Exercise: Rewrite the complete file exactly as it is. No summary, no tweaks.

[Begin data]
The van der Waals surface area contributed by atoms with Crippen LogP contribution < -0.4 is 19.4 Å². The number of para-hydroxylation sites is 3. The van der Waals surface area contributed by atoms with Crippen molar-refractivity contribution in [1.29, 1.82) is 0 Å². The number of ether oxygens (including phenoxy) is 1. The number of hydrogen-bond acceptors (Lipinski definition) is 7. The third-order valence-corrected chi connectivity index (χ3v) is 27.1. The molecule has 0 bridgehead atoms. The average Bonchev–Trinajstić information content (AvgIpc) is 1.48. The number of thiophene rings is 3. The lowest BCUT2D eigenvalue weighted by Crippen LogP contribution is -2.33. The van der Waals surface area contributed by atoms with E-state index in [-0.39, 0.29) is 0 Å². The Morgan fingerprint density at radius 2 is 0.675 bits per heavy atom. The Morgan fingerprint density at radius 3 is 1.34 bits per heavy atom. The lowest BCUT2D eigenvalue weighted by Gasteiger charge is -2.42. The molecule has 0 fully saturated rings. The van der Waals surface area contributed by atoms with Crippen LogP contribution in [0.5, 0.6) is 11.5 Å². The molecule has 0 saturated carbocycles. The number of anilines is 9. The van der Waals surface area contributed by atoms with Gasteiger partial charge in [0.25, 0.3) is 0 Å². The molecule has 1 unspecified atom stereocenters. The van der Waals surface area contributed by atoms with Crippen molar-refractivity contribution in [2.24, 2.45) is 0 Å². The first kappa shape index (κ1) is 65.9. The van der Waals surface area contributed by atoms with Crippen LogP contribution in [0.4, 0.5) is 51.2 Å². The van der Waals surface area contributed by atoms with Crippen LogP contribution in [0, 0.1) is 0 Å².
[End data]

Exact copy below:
The van der Waals surface area contributed by atoms with Crippen LogP contribution < -0.4 is 19.4 Å². The number of para-hydroxylation sites is 3. The van der Waals surface area contributed by atoms with Crippen molar-refractivity contribution in [1.29, 1.82) is 0 Å². The number of ether oxygens (including phenoxy) is 1. The number of hydrogen-bond acceptors (Lipinski definition) is 7. The third-order valence-corrected chi connectivity index (χ3v) is 27.1. The molecule has 0 bridgehead atoms. The average Bonchev–Trinajstić information content (AvgIpc) is 1.48. The number of thiophene rings is 3. The lowest BCUT2D eigenvalue weighted by Crippen LogP contribution is -2.33. The van der Waals surface area contributed by atoms with E-state index in [-0.39, 0.29) is 0 Å². The Morgan fingerprint density at radius 2 is 0.675 bits per heavy atom. The Morgan fingerprint density at radius 3 is 1.34 bits per heavy atom. The lowest BCUT2D eigenvalue weighted by Gasteiger charge is -2.42. The molecule has 0 fully saturated rings. The van der Waals surface area contributed by atoms with Crippen LogP contribution in [0.5, 0.6) is 11.5 Å². The molecule has 0 saturated carbocycles. The number of anilines is 9. The van der Waals surface area contributed by atoms with Gasteiger partial charge in [0.25, 0.3) is 0 Å². The molecule has 1 unspecified atom stereocenters. The van der Waals surface area contributed by atoms with Crippen molar-refractivity contribution in [2.24, 2.45) is 0 Å². The first kappa shape index (κ1) is 65.9. The van der Waals surface area contributed by atoms with Crippen LogP contribution in [0.4, 0.5) is 51.2 Å². The van der Waals surface area contributed by atoms with Crippen LogP contribution in [0, 0.1) is 0 Å².